Dutoit-Philadelphia: A Grand Night

07.23.11
Philadelphia Orchestra
La Presse

By Claude Gingras

The grand night has finally come: the long-awaited return of Charles Dutoit. Absent from our music scene since his sensational departure of the Montreal Symphony Orchestra in 2002, Dutoit had to return one day. Not return to the MSO – he swore never to again – but with another orchestra, something entirely possible since he leads quite a few!

This other orchestra was Philadelphia, which has not visited us since 1986. Its chief conductor then was Riccardo Muti.

We talked about this visit, Dutoit and Philadelphia, in 2003, the year after their great start. Eight years later, the duo is finally with us, for two concerts: Friday, July 22, and tonight, July 23.

Despite the heat, we could not wish for more beautiful evening. But the attendance was not quite what we expected: 5,000, when we had counted over 6,000 on opening night.

A difficult program and the absence of a soloist were probably to blame. The menu tonight is much more attractive, with the Second Piano Concerto by Rachmaninov and Symphonie fantastique.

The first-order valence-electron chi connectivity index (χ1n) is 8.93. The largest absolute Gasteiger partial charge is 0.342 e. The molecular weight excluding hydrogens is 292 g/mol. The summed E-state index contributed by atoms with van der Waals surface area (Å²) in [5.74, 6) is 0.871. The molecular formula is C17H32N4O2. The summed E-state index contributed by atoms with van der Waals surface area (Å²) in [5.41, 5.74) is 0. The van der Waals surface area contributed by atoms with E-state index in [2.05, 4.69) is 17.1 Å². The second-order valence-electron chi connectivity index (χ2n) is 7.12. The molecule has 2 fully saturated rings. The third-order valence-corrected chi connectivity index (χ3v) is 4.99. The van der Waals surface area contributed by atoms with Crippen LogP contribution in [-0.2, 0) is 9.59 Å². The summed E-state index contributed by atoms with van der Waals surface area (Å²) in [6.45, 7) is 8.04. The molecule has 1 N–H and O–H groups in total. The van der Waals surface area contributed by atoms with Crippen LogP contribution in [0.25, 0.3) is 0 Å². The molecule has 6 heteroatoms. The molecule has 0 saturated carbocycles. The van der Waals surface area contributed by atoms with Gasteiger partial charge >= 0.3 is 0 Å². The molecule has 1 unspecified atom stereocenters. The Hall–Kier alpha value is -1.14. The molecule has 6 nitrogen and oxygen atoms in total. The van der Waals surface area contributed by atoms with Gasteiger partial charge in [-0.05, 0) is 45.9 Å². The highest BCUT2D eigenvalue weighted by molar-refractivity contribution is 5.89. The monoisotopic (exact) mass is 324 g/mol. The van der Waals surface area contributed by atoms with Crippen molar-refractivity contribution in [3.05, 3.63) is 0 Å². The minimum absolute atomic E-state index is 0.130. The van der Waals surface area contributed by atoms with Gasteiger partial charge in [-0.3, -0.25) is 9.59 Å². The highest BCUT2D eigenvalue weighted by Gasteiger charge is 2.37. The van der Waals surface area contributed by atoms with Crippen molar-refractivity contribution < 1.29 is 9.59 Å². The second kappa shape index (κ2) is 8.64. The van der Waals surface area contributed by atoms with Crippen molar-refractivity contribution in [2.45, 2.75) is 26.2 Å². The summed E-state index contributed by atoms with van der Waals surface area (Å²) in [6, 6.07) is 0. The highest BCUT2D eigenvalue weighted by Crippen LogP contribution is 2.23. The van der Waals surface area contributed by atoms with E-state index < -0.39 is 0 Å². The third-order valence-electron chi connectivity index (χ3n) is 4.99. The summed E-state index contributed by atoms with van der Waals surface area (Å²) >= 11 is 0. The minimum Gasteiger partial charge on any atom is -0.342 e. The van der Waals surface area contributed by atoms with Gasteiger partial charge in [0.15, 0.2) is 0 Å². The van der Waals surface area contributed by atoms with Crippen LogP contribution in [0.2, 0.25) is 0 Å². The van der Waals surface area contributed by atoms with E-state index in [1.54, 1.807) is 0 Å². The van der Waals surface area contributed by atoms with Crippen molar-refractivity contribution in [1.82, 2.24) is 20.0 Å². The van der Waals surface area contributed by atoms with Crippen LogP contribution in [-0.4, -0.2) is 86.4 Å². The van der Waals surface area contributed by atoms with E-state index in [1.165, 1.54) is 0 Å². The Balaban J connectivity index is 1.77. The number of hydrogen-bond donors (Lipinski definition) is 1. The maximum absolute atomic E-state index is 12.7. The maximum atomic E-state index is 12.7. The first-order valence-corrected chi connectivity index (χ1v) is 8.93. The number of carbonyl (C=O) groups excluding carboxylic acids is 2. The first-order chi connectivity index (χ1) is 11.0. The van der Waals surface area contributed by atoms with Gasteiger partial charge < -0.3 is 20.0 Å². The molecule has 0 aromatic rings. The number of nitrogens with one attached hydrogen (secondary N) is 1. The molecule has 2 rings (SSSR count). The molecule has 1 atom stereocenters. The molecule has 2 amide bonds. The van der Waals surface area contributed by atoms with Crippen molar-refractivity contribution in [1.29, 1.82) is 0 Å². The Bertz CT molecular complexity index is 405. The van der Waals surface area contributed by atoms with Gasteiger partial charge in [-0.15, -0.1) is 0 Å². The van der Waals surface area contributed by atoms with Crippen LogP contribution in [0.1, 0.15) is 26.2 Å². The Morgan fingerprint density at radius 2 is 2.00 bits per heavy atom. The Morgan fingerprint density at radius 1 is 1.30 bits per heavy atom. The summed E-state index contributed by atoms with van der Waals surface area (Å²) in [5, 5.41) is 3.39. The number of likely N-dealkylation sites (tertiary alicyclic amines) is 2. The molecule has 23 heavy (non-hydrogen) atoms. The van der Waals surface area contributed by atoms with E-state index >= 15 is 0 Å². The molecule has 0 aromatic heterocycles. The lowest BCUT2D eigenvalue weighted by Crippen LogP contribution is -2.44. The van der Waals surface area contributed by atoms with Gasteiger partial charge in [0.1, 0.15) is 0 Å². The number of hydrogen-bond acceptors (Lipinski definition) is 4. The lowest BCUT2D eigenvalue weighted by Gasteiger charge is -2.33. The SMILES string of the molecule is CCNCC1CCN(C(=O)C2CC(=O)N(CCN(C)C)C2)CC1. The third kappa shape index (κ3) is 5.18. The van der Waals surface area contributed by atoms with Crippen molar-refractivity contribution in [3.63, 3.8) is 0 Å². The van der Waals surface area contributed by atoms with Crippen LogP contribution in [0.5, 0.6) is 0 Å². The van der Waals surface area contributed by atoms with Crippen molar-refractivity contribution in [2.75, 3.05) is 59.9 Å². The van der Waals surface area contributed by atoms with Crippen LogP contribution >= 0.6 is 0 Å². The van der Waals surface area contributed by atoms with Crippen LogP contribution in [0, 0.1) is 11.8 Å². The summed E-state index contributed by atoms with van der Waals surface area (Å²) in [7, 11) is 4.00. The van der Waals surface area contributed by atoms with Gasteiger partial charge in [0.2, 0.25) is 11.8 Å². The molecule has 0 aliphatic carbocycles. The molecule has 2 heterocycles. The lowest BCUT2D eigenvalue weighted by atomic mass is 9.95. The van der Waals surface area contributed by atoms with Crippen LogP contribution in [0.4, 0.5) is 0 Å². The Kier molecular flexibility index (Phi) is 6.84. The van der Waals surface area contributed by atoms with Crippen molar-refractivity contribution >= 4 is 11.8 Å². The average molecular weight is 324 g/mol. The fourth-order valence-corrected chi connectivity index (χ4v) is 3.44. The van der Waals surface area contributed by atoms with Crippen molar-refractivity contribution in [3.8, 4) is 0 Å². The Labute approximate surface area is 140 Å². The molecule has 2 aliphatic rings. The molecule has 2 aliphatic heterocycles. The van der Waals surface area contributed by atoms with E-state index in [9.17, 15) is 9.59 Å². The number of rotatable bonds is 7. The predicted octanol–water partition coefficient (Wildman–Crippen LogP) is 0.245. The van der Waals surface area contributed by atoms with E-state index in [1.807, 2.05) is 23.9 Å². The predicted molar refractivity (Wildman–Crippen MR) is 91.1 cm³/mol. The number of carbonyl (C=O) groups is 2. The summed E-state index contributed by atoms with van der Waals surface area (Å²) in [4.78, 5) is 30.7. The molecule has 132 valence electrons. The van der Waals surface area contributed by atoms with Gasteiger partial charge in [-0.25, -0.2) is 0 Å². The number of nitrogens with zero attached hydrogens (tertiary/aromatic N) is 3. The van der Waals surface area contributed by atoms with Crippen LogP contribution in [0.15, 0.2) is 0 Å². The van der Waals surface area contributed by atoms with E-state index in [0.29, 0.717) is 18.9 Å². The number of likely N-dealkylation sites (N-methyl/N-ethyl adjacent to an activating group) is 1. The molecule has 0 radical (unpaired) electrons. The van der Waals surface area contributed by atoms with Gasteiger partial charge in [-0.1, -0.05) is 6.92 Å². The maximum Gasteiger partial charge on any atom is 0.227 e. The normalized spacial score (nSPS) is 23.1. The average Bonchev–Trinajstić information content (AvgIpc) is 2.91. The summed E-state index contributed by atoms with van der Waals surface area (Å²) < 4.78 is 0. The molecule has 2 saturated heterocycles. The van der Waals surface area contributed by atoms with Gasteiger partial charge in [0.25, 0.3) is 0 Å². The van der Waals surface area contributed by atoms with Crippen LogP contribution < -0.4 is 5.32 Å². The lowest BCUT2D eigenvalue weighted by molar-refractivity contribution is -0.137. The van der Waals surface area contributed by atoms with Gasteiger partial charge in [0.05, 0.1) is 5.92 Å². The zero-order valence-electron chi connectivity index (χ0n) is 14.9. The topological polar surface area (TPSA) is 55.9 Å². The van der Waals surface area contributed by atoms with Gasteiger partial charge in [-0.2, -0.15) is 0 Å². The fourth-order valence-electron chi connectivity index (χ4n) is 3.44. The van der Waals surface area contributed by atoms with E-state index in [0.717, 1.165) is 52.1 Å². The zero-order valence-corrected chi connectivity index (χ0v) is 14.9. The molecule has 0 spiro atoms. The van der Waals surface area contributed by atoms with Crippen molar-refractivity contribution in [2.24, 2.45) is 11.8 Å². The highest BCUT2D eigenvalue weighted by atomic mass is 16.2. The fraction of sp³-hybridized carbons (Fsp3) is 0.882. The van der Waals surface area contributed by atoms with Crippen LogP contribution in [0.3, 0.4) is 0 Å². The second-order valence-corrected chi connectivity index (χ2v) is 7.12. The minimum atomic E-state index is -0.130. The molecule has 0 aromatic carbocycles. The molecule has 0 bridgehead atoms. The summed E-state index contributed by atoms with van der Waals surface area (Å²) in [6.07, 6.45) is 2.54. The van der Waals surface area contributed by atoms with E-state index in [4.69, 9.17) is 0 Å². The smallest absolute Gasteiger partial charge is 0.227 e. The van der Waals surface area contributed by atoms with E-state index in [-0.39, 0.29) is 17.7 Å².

François Bédard, Director General of the Festival, first welcomed the 100-plus musicians from Philadelphia, in both languages, and then drew attention to  the presence of former Prime Minister Bernard Landry , a great music lover.

The musicians were  in white shirts – like I said: heat – and Dutoit in a black shirt open, with the top buttons undone. Half of the audience rose to applaud.

Dutoit has designed this program around the repertoire he has championed for years in concert and record.
   
First (like what many conductors do today): his own suite from the ballet Romeo and Juliet by Prokofiev, eight extracts, unlike his 1989 recording with the OSM contains twenty-four.

Then: the Symphonic Dances of Rachmaninoff. The Philadelphia Orchestra premiered it in 1941 with Ormandy, and recorded with Dutoit in 1990.

Finally: Ravel's La Valse; which Dutoit had conducted countless times with the MSO before and since their recording of it in 1981.

The concert was perfectly conducted at all levels; strings, woodwinds, brass, percussion, and playing to perfection. When I say "perfection", I include a small oboe mistake certainly attributed to humidity. Here, uncontested, one of the famous "Big Five" American Orchestras (with New York, Boston, Chicago and Cleveland).

With elegant, generous and attentive gestures that surely no one here has forgotten – magnified by the big screens of the Amphitheatre – and the playing of musicians of various ages and origins, Dutoit snapped dissonance out of Prokofiev and gave the endless drama to the Rachmaninov. His Ravel, less attractive than when conducted it with the MSO, leads to a tremendous racket  that rouses  the audience and calls to mind a reminder of Berlioz's Hungarian March from The Damnation of Faust.